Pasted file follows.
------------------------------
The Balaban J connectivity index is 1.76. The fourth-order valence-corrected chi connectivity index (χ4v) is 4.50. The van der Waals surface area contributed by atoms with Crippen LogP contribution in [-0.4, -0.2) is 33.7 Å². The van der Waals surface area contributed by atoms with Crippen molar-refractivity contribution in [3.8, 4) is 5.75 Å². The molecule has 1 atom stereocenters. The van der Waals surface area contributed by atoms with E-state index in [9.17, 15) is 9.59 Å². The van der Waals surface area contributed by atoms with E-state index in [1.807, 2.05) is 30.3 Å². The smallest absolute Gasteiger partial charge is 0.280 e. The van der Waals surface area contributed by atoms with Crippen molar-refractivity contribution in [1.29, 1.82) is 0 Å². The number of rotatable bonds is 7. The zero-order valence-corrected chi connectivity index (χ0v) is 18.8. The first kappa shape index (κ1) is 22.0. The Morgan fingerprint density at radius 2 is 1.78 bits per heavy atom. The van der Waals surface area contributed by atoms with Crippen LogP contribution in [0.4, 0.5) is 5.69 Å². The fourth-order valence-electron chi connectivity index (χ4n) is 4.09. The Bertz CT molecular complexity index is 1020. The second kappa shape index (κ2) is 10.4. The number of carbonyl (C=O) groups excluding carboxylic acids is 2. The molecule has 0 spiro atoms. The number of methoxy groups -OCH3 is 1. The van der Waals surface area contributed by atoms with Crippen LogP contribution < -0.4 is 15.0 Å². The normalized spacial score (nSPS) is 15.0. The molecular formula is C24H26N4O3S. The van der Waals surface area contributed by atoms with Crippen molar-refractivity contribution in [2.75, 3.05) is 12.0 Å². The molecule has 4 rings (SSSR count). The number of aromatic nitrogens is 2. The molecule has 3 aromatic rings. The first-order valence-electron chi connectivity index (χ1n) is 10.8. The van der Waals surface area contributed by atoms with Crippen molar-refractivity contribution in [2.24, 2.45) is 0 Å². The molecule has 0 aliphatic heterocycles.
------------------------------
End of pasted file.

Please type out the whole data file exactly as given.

The Balaban J connectivity index is 1.76. The fourth-order valence-corrected chi connectivity index (χ4v) is 4.50. The van der Waals surface area contributed by atoms with Crippen LogP contribution in [-0.4, -0.2) is 33.7 Å². The van der Waals surface area contributed by atoms with Crippen molar-refractivity contribution in [3.8, 4) is 5.75 Å². The molecule has 1 atom stereocenters. The van der Waals surface area contributed by atoms with E-state index in [9.17, 15) is 9.59 Å². The van der Waals surface area contributed by atoms with E-state index in [1.807, 2.05) is 30.3 Å². The smallest absolute Gasteiger partial charge is 0.280 e. The van der Waals surface area contributed by atoms with Crippen molar-refractivity contribution in [1.29, 1.82) is 0 Å². The number of rotatable bonds is 7. The zero-order valence-corrected chi connectivity index (χ0v) is 18.8. The first kappa shape index (κ1) is 22.0. The Morgan fingerprint density at radius 2 is 1.78 bits per heavy atom. The van der Waals surface area contributed by atoms with Crippen LogP contribution in [0.4, 0.5) is 5.69 Å². The fourth-order valence-electron chi connectivity index (χ4n) is 4.09. The Bertz CT molecular complexity index is 1020. The second kappa shape index (κ2) is 10.4. The number of carbonyl (C=O) groups excluding carboxylic acids is 2. The molecule has 0 spiro atoms. The number of methoxy groups -OCH3 is 1. The van der Waals surface area contributed by atoms with Crippen LogP contribution < -0.4 is 15.0 Å². The normalized spacial score (nSPS) is 15.0. The molecular formula is C24H26N4O3S. The van der Waals surface area contributed by atoms with Crippen molar-refractivity contribution in [2.75, 3.05) is 12.0 Å². The molecule has 4 rings (SSSR count). The number of aromatic nitrogens is 2. The molecule has 3 aromatic rings. The first-order valence-electron chi connectivity index (χ1n) is 10.8. The van der Waals surface area contributed by atoms with Crippen molar-refractivity contribution in [2.24, 2.45) is 0 Å². The molecule has 0 aliphatic heterocycles.